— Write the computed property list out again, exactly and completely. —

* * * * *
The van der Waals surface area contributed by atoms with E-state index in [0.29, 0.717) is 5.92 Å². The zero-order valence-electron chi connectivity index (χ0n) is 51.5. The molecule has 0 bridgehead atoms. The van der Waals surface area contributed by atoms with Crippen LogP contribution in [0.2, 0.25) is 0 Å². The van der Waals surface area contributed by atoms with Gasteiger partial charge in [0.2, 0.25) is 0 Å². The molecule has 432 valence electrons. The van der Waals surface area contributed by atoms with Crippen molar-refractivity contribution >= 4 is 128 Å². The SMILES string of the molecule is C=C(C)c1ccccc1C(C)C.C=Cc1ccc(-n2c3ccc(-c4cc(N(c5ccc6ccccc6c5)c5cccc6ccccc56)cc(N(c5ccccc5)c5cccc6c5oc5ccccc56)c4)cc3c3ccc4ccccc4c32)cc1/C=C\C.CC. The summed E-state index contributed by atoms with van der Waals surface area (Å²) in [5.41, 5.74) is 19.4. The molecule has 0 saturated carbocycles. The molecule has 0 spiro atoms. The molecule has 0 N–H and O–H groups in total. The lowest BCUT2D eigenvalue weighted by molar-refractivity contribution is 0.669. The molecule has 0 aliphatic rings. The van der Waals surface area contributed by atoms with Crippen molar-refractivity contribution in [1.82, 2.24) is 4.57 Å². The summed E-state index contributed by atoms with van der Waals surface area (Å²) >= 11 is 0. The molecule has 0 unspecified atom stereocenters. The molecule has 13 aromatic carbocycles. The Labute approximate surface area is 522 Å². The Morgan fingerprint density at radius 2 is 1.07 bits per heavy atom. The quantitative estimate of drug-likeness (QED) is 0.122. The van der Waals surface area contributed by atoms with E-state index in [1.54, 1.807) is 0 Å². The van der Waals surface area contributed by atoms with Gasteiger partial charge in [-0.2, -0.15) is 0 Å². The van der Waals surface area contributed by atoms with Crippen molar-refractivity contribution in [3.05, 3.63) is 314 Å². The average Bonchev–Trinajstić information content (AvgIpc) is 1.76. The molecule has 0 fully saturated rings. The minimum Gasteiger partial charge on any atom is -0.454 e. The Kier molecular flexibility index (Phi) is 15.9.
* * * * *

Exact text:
The van der Waals surface area contributed by atoms with E-state index in [0.29, 0.717) is 5.92 Å². The zero-order valence-electron chi connectivity index (χ0n) is 51.5. The molecule has 0 bridgehead atoms. The van der Waals surface area contributed by atoms with Crippen LogP contribution in [0.2, 0.25) is 0 Å². The van der Waals surface area contributed by atoms with Gasteiger partial charge in [0.2, 0.25) is 0 Å². The molecule has 432 valence electrons. The van der Waals surface area contributed by atoms with Crippen molar-refractivity contribution >= 4 is 128 Å². The SMILES string of the molecule is C=C(C)c1ccccc1C(C)C.C=Cc1ccc(-n2c3ccc(-c4cc(N(c5ccc6ccccc6c5)c5cccc6ccccc56)cc(N(c5ccccc5)c5cccc6c5oc5ccccc56)c4)cc3c3ccc4ccccc4c32)cc1/C=C\C.CC. The summed E-state index contributed by atoms with van der Waals surface area (Å²) in [5.41, 5.74) is 19.4. The molecule has 0 saturated carbocycles. The molecule has 0 spiro atoms. The molecule has 0 N–H and O–H groups in total. The lowest BCUT2D eigenvalue weighted by molar-refractivity contribution is 0.669. The molecule has 0 aliphatic rings. The van der Waals surface area contributed by atoms with Crippen molar-refractivity contribution in [1.82, 2.24) is 4.57 Å². The summed E-state index contributed by atoms with van der Waals surface area (Å²) >= 11 is 0. The molecule has 0 unspecified atom stereocenters. The molecule has 13 aromatic carbocycles. The Labute approximate surface area is 522 Å². The Morgan fingerprint density at radius 2 is 1.07 bits per heavy atom. The quantitative estimate of drug-likeness (QED) is 0.122. The van der Waals surface area contributed by atoms with E-state index in [1.54, 1.807) is 0 Å². The van der Waals surface area contributed by atoms with Gasteiger partial charge in [-0.2, -0.15) is 0 Å². The van der Waals surface area contributed by atoms with Crippen molar-refractivity contribution in [3.05, 3.63) is 314 Å². The average Bonchev–Trinajstić information content (AvgIpc) is 1.76. The molecule has 0 fully saturated rings. The minimum Gasteiger partial charge on any atom is -0.454 e. The Kier molecular flexibility index (Phi) is 15.9.